The salt study comes against the background of concerning statistics for hypertension (high blood pressure) among Jamaicans. One in 3 Jamaicans are hypertensive – 35.8% women and 31.7% men, according to the Jamaica Health and Lifestyle Survey for 2016/17. Four out of every 10 people with the disease are unaware of their status – 60% men and 26% women. At the same time, more and more Jamaicans aged 15 to 74 years old are developing hypertension. In 2017, 31.5% of persons in this age group had high blood pressure compared to 20.9% in 2001.
My husband has regularly complained at our local cook shop about the high levels of salt in their otherwise quite good dishes. The chef maintains that all that salt is necessary – and that is what his customers want. So, he has lost one customer.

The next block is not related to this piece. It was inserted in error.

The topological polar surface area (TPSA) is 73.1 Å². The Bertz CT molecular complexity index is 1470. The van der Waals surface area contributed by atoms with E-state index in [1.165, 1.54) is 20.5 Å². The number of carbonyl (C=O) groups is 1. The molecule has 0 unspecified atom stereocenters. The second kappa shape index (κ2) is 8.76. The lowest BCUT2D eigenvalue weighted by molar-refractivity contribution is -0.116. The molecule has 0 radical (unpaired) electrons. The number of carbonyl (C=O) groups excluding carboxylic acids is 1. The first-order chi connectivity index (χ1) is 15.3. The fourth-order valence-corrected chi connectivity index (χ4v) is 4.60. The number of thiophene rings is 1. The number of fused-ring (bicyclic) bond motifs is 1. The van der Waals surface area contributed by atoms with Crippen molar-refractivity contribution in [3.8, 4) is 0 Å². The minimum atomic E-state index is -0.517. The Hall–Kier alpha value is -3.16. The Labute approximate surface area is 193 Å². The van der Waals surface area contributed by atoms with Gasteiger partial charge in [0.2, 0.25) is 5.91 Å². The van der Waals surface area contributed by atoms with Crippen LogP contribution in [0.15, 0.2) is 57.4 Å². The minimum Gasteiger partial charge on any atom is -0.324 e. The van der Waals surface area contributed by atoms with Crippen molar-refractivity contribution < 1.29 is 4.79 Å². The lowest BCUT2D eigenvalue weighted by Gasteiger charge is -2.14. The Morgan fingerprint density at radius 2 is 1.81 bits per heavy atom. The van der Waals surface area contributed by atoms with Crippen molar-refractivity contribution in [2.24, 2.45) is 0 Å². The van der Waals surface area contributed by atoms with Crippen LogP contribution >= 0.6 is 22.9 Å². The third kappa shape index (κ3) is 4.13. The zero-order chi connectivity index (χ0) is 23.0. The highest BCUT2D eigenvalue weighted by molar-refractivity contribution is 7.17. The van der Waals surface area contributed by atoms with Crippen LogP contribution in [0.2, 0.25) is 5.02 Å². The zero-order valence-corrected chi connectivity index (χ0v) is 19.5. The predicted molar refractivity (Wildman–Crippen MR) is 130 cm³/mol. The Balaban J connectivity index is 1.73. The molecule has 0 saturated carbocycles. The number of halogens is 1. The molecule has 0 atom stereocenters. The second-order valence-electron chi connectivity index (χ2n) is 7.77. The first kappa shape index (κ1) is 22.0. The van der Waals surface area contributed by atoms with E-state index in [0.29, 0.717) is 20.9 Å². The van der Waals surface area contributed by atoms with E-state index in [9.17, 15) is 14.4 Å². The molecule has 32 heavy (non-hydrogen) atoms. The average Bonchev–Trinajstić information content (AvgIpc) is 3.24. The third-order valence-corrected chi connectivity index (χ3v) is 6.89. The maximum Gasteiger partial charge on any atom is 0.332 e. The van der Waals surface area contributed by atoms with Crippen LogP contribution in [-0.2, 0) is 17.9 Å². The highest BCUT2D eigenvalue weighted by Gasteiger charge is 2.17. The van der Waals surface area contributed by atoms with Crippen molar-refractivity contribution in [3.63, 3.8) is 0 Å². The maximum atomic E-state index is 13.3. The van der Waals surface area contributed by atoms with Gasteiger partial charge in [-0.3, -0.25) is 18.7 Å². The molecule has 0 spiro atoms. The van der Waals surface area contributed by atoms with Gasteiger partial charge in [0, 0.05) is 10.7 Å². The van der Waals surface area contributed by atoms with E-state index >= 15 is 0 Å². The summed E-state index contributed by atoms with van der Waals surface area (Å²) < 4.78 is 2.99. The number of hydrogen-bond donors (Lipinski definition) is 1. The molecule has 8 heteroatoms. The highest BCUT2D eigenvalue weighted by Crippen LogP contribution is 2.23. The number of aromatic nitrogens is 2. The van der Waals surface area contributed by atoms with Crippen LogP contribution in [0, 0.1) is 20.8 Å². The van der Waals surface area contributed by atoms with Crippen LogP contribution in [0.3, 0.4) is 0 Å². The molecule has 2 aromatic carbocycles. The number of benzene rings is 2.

And what of the children? Perhaps this will come later in the Ministry of Health and Wellness study on the awfully high levels of salt in the Jamaican diet (see their press release below). A television report this evening noted that vendors outside the Oracabessa High School “are ready to provide healthier options for students.” I know a draft school nutrition policy is in the works, and hope that this will include a reduction in salty foods as well as sugary snacks and drinks (the report did not mention salt). Kudos to vendor Sophia Jones Anderson, who is really trying! There are other issues though:…
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